accept the subsidies to supply for the developed countries leaving their

Accept the subsidies to supply for the developed

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accept the subsidies to supply for the developed countries leaving their country with less and expensive supply of food. Mary Joyce Abarsosa Article 1: “Agricultural Ethics and Multifunctionality Are Unavoidable” Stanislaus J. Dundon October 1, 2017
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Author Note: Stanislaus J. Dundon Stan Dundon received a complete training in undergraduate and graduate general ethics, medical ethics and moral theology at Carmelite College of Philosophy and Theology. He has a Ph.D. in the history and philosophy of science and technology from St. John’s University, New York. Stanislaus focuses human values in science and technology, especially in agriculture and the problem of world hunger. He also became one of the first two philosophers awarded an American Association for the Advancement of Science Congressional Science Fellowship. Article #2: “Agricultural Ethics and Multifunctionality Are Unavoidable” Notes Jeffersonian Ideal: Hard-working, independently minded, and independently supported citizens would be more ethical than the urban laboring class However, his own farm laborers were not Will not be excused from ethical judgment Expect farms to have alternative ways of farming John Adam’s farm was not entirely ethical He used slave labor The slaves were sold when he died and only 5 were free Poultry farms use low wage workers, and taxes of the citizens to cover the worker’s health bills. Farms experienced soil exhaustion Commercial manures had to be made which overwhelmed scientists Soil conservation became a concern only when the dustbowl arise Soil conservation Service was passed Agriculturalists were aware of hard day to day life on farms The Country Life Movement became concerned of farm and rural life Inspired the founders of Bureau of Agricultural Economics Wanted a more social/economic agenda for farm life Economics used to support a more decent life for farmers Agencies were formed to help families with farms Farm population grew from 1930-1933 and then had a steady decline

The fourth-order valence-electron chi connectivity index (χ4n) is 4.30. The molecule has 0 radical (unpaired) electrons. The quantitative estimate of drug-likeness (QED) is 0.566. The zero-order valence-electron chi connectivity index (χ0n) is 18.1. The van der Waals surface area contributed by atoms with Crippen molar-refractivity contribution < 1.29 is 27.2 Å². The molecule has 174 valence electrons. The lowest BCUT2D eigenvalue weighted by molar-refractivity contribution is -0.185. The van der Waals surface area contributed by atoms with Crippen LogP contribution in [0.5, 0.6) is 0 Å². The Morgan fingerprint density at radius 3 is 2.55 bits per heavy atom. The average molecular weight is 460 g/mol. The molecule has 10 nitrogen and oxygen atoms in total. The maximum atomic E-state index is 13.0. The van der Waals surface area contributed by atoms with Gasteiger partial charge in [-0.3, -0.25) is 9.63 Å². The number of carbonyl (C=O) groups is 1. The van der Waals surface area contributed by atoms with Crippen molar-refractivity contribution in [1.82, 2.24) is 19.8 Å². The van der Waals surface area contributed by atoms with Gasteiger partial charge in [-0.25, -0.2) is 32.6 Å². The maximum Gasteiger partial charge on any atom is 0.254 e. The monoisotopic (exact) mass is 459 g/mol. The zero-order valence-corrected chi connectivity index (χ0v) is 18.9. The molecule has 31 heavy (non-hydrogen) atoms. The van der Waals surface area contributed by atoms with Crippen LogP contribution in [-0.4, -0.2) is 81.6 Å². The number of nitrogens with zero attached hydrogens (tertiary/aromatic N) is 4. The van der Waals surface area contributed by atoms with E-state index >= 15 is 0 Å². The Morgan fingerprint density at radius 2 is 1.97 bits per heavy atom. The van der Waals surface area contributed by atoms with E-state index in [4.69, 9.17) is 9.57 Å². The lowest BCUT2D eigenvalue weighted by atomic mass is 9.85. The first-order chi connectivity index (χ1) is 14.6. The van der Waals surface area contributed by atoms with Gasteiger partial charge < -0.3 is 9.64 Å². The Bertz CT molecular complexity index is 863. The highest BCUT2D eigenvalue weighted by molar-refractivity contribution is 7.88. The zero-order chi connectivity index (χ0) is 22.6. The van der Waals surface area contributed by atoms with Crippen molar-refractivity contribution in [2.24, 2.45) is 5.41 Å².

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Job opportunities in the city began to open up in WWII Farms were needed to provide more food for people, however life in rural farms continued to be ignored Smaller farms were being harmed, large farms were more favorable Agricultural economists became more like commentators rather than guides to agriculture Farm populations dramatically dropped However, famines around the world caused kids to become interested in farming again Harmful effects of pesticides and other chemical uses on the farm were starting to become recognized Schools started appearing under “Agriculture and Environmental Sciences” Office of Pesticides program to oversee safety evaluation of agricultural chemicals Chemicals were risky and not safe to have in the environment or the food Economists were trying to convince analysis of risk benefit
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